- Xbox 360 Achievements: 75 - Zoo Tycoon's biggest crime is its lack of ambition. With all the power behind it and a renowned sim-orientated brand, it's as if family specialists, Frontier, wasn't sure which crowd to cater too. Despite that, the pseudo-deep sim game is feature-heavy and an ultimately enjoyable ride.
- Shacknews: 7/10 - I would've been disappointed by the shortcomings of the "cute" half of Zoo Tycoon, if the sim aspect weren't so thoroughly enjoyable. For casual players, there is a mode that lets you build a zoo with no concern over money. This is the mode meant for players that really want to walk around, explore the zoo with their in-game camera, and play with animals.
- Metro: 6/10 - A fun demonstration of the Xbox One's capabilities but unfortunately much more a stealth sequel to Kinectimals than it is a proper Tycoon game.
- Game Informer: 6.0 - Hardcore fans of classic on-rails shooters like Star Fox or Space Harrier might be able to play through this while wearing rose-tinted glasses, but it doesn't hold a candle to its precursors that came out decades ago.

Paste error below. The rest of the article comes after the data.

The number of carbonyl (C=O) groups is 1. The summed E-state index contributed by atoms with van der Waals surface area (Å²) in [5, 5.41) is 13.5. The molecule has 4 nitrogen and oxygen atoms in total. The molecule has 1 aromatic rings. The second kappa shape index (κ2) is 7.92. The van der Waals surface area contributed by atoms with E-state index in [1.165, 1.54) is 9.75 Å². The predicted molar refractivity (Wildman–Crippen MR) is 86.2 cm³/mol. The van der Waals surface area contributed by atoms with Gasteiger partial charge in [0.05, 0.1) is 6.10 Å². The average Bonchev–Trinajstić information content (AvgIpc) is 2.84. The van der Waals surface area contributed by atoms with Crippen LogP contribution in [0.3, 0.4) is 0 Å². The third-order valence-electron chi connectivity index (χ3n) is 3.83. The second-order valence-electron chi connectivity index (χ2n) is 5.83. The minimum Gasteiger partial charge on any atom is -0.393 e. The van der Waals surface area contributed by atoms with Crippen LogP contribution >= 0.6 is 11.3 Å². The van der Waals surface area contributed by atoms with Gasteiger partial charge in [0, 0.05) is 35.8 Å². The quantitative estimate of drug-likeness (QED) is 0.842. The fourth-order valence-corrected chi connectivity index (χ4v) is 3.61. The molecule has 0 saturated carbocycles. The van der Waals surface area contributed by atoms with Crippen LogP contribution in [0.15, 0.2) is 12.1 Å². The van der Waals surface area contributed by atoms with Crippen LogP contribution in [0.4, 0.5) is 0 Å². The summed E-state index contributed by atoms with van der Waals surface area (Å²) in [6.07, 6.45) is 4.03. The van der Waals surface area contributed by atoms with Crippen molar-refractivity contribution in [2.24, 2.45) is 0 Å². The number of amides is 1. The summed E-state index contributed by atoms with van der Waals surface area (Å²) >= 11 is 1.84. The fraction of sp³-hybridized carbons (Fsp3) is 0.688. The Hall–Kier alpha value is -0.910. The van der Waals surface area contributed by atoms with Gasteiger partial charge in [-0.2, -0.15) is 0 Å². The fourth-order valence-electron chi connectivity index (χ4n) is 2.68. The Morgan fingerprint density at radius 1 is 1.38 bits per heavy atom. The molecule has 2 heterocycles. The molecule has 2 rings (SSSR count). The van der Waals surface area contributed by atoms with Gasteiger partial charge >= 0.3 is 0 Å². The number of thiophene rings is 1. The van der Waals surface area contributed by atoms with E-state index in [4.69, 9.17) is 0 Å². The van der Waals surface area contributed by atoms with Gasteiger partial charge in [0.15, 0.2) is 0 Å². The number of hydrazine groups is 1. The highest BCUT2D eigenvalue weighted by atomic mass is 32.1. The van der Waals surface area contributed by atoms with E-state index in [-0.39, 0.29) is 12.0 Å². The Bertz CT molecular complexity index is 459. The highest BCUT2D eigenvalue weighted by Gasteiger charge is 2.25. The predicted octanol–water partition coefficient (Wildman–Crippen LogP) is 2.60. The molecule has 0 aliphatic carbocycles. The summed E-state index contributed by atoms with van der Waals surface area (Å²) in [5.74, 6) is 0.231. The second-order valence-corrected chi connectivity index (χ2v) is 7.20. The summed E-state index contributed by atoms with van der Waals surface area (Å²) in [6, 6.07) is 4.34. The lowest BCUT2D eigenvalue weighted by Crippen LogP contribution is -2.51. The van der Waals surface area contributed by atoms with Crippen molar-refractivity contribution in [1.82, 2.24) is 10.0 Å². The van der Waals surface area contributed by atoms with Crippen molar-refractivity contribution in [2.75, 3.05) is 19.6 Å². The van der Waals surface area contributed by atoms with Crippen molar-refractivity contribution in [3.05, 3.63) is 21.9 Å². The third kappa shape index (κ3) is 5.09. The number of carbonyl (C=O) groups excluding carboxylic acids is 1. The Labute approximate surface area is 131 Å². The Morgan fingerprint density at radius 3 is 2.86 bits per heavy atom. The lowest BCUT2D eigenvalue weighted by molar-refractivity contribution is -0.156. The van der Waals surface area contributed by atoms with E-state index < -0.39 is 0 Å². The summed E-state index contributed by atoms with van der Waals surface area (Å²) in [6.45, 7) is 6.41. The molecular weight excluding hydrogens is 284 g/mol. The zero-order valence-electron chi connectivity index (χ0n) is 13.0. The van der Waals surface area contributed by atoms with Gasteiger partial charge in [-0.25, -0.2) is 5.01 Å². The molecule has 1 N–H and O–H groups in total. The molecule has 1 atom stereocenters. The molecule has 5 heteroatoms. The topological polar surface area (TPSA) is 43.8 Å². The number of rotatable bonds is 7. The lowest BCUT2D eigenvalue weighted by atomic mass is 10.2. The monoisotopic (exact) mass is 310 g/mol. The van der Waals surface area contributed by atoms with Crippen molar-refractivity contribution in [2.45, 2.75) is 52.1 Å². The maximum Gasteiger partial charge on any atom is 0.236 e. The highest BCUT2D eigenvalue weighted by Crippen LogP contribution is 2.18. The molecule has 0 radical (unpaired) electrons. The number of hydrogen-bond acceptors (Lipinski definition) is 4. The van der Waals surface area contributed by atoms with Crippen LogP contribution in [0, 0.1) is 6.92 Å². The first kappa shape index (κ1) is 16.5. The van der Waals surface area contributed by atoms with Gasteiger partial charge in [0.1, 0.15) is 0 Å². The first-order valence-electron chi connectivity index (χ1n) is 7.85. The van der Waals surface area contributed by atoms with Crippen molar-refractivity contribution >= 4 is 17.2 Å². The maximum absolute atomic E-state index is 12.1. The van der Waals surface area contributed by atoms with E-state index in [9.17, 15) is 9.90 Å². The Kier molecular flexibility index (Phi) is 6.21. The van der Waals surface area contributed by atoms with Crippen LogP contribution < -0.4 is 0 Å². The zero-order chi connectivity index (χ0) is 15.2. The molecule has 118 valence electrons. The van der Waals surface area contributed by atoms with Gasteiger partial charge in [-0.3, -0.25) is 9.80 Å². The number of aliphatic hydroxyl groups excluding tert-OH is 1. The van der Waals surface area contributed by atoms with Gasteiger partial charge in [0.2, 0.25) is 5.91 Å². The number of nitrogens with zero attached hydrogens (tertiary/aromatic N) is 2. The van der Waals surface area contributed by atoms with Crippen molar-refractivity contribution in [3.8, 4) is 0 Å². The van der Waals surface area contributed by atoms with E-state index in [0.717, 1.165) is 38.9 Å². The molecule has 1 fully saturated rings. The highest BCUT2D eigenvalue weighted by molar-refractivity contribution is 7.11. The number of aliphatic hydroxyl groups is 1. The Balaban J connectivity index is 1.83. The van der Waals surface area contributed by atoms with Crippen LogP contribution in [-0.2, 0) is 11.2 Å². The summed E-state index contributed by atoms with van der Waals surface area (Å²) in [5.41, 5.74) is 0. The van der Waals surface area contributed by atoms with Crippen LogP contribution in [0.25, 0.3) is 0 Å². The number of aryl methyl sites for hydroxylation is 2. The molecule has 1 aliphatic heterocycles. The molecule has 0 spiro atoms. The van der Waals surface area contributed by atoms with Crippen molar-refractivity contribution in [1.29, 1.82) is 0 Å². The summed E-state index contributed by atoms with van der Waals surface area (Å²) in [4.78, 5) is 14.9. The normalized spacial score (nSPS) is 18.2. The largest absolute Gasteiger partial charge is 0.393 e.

- Polygon: 4/10 - Crimson Dragon is a total misfire. But I could forgive all of these missteps, the weird microtransactions, the underwhelming graphics, the off-kilter systems, if, on a very basic level, it was fun. It's not. Crimson Dragon manages to take riding on a sweet flying dragon and make it a bland, frustrating slog. In my book, that's about as unforgivable as
- GamesRadar: 3.5/5 - There's a surprising amount of game to be had here for $20, even if some of Crimson Dragon feels lacking. Its pretty world and detailed monsters are slightly offset by a lack of variety, and its free flying segments feel kind of pointless when they don't let you do anything you otherwise couldn't on-rails. But its score-based, arcade core and digestible levels will keep you coming back for more until you're sittin' pretty on top of the leaderboards. After all, no self-respecting human would stand idly by while xXxBigPimpin420xXx holds the number one spot.
- GameReactor: 4/10 - If you're one of the original dragon riders from the Panzer days, Crimson may look tempting, but it's a much more flawed, shallow interpretation of a mythos, world and mechanics that the original Sega Saturn trilogy did much better.